Phil Hewitt’s book, ‘OUTRUNNING THE DEMONS: lives transformed through running’, I have never connected with a book quite like I have done with this one, never has a book so resonated with me, never have I been so energised in the reading of a book, never has “I just couldn’t put the book down” so applied to a book I’ve been reading as it has applied to this one.
I ‘get’ running, running has changed my life, just as it has changed the lives of Phil, the author, just as it has changed the lives of everyone Phil interviewed for his book, a book of, for me, biblical proportions in its revelations, insight and truth! To read the stories of those Phil interviewed, to read their take on running, their words, and Phil’s empathetic, insightful, beautiful paraphrasing, it, at times, took my breath away. Quite often, tears well up in my eyes!
“Running along a trail becomes my sanctuary, a place where I find my mind will slowly quiet over the duration of the run…”
Phil, in his Lisa Taylor interview chapter:
“The real pleasure is to run in the cold beside a misty river, the kind of run where you shiver as you step outside, where you relish the haze over the water as you pound out the distance and return home sweaty but reinvigorated – a chance to think about everything and about nothing.”
The sense of camaraderie that I now share with Phil and with those whom he has interviewed, it is palpable. I so ‘get’ what many of the interviewees say about depression:
“Depression has a dark vice-like grip that doesn’t want to let go or let up. It is a darkened cell, from which it is very hard to escape”,
– ain’t that the truth, Jason?!
Never have I so wanted to meet the author of a book I have read. How Phil writes about running, how he expresses what running is to him, it is awesome writing:
“Running is fun but hard work; it is draining yet enriching; depleting and yet deeply restorative; sobering and yet intoxicating. It is individual and yet collective; it is sweaty and yet beautiful; it is art and, yes, it is science too. Running is accessible and yet so often remarkable; it is prosaic and yet poetic, a challenge and yet a delight; and perhaps above all it manages somehow to be both freedom and connection…. Running sets our spirits soaring. No wonder we feel better when we run.” What glorious, beautifully expressive language!
And the science isn’t ignored:
Dr. Ross Dunne, ‘consultant psychiatrist for later life with the Greater Manchester Mental Health NHS Foundation Trust’:
“Running enhances the birth rate of new neurons in the central nervous system. In several types of experiments, running in animals has been found to increase the rate at which new nerve cells are created in an area called the dentate gyrus, which is embedded in an area of the brain known to be important in mood and memory – the hippocampus…. People who don’t understand depression infer that depression itself is sort of a ‘lack of willpower’ (they do, doc, they do!). It isn’t, any more than allowing your cancer to spread is a lack of ‘self-control’ (well said, doc!), an idea you hopefully find idiotic. Nonetheless, small steps towards ‘behavioural activation’ can be achieved, and with every step, the person with depression re-learns that they have control of at least a corner of their illness, at least a portion of their life… After some time, there is a greater sense of an ‘internal locus of control’ – the idea that at least some of my stressors can be managed by me, that I am not merely a pinball in a machine”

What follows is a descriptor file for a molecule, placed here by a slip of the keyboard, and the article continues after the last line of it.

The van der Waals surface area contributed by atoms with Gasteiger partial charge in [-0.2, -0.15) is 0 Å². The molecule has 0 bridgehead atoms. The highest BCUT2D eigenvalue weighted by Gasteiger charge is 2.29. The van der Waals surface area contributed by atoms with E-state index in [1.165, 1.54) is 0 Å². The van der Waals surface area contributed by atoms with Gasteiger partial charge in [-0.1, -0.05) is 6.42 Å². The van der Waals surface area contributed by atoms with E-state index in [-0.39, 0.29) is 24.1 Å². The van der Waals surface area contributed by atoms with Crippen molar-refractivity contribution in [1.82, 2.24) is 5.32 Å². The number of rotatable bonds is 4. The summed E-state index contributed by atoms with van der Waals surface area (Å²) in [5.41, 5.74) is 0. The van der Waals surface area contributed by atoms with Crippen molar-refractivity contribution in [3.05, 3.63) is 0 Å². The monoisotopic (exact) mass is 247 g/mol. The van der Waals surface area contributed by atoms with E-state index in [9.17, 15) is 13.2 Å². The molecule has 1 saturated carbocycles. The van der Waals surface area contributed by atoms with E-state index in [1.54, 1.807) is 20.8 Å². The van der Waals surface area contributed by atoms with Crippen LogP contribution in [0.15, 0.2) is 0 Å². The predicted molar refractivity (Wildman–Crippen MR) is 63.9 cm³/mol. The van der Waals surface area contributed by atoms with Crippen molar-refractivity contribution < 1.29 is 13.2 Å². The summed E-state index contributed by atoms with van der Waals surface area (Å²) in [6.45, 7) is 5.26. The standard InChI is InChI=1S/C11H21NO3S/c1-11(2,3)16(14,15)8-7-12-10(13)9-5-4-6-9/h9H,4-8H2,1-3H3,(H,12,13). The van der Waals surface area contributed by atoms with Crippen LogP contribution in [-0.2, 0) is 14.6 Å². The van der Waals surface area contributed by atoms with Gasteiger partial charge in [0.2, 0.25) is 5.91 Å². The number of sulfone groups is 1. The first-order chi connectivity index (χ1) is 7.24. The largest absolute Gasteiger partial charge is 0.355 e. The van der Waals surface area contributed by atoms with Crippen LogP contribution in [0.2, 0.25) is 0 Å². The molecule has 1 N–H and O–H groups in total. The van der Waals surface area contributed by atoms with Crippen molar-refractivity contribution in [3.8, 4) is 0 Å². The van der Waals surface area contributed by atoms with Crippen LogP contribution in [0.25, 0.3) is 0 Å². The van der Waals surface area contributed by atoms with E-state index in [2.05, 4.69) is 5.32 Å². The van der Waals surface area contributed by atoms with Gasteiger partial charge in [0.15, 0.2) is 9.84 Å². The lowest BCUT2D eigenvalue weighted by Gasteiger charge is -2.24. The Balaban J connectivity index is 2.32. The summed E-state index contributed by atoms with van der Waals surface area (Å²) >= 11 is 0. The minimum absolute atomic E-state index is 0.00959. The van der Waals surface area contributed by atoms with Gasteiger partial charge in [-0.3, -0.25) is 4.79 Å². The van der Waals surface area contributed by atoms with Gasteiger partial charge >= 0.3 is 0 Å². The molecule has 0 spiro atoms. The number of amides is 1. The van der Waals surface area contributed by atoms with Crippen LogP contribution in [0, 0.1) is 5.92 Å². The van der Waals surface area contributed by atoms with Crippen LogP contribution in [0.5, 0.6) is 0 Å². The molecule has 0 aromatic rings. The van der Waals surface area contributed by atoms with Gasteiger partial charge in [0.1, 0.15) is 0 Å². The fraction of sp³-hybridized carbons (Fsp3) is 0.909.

The joy I felt in reading that!!
This book resonates with me on a number of levels – as someone who suffers from and with depression, anxiety, panic attacks and OCD, as someone for whom running has been a saviour, as a running evangelist, as someone who spends a lot of time raising awareness of depression and associated mental illnesses and I am also training, with my son, to run 100 miles to raise awareness of addiction and the work of ICA, the Israel Centre on Addiction, and to raise money for the organization.
Linda Quirk (interviewed by Phi):
“Why we run and why we become addicted to drugs have something in common: dopamine. Dopamine is one of about a half dozen neurotransmitters in the brain (out of about 50 discovered to date) that play a key role in addiction. Dopamine is responsible for pleasure and is released in the brain when we do things like eat chocolate, have sex, do drugs or run. Research ha shown that exercising animals are less inclines to tap a lever for morphine and it’s likely that humans experience similar effects, which is why exercise often plays a key role in recovery at treatment centres. Running and other exercise release dopamine and can provide a natural high that has the potential to help addicts overcome drug and alcohol cravings”.
This book is going to prove life-changing for me. I’m currently writing a book, my journey into the depths of depression, my insights, the realisations which have dawned on my throughout the journey or, rather, since I’ve been able to come up for air, and how I manage my depression, anxiety, panic attacks and OCD. Running has a starring role in the book: as I say, “my meds allow me to function, running allows me to live” and “my meds don’t live my life for me, they merely allow ME to live MY life, MYSELF”. I have to get out more, keep writing, keep spreading the messages via social media but I have to get into schools, talk to teachers and children about depression, mental illness generally, about the importance of stress-management techniques, about running, and exercise generally, I have to get into workplaces, talk to employers and employees, just as I have to talk to teachers and pupils, I have to shout the messages from the rooftops!
I cannot recommend this book enough – everyone should read it, everyone has something to gain by reading this book!! Thank you, Phil, for writing it and I wish you well on the road of your own recovery!